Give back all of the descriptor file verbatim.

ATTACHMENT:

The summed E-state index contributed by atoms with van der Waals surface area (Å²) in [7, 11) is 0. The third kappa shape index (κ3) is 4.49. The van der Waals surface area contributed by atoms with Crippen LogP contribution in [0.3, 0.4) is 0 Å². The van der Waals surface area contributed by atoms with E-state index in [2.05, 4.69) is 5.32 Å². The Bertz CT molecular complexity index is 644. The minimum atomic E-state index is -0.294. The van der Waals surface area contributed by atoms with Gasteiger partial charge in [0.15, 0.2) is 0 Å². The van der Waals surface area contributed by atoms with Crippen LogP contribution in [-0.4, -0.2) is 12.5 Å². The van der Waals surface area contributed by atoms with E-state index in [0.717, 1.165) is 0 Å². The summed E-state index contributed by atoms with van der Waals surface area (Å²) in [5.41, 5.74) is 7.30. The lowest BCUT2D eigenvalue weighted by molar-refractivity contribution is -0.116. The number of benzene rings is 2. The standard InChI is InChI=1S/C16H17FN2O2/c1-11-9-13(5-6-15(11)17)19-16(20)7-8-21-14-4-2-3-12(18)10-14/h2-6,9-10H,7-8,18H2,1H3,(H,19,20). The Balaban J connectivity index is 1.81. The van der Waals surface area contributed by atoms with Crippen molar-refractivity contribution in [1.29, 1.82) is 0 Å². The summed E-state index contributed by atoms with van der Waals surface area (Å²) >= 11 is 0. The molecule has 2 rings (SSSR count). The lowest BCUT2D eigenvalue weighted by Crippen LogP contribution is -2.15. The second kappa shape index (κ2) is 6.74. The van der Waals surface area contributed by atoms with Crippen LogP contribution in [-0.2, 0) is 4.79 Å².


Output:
The summed E-state index contributed by atoms with van der Waals surface area (Å²) in [7, 11) is 0. The third kappa shape index (κ3) is 4.49. The van der Waals surface area contributed by atoms with Crippen LogP contribution in [0.3, 0.4) is 0 Å². The van der Waals surface area contributed by atoms with E-state index in [2.05, 4.69) is 5.32 Å². The Bertz CT molecular complexity index is 644. The minimum atomic E-state index is -0.294. The van der Waals surface area contributed by atoms with Gasteiger partial charge in [0.15, 0.2) is 0 Å². The van der Waals surface area contributed by atoms with Crippen LogP contribution in [-0.4, -0.2) is 12.5 Å². The van der Waals surface area contributed by atoms with E-state index in [0.717, 1.165) is 0 Å². The summed E-state index contributed by atoms with van der Waals surface area (Å²) in [5.41, 5.74) is 7.30. The lowest BCUT2D eigenvalue weighted by molar-refractivity contribution is -0.116. The number of benzene rings is 2. The standard InChI is InChI=1S/C16H17FN2O2/c1-11-9-13(5-6-15(11)17)19-16(20)7-8-21-14-4-2-3-12(18)10-14/h2-6,9-10H,7-8,18H2,1H3,(H,19,20). The Balaban J connectivity index is 1.81. The van der Waals surface area contributed by atoms with Crippen molar-refractivity contribution in [1.29, 1.82) is 0 Å². The summed E-state index contributed by atoms with van der Waals surface area (Å²) >= 11 is 0. The molecule has 2 rings (SSSR count). The lowest BCUT2D eigenvalue weighted by Crippen LogP contribution is -2.15. The second kappa shape index (κ2) is 6.74. The van der Waals surface area contributed by atoms with Crippen LogP contribution in [-0.2, 0) is 4.79 Å².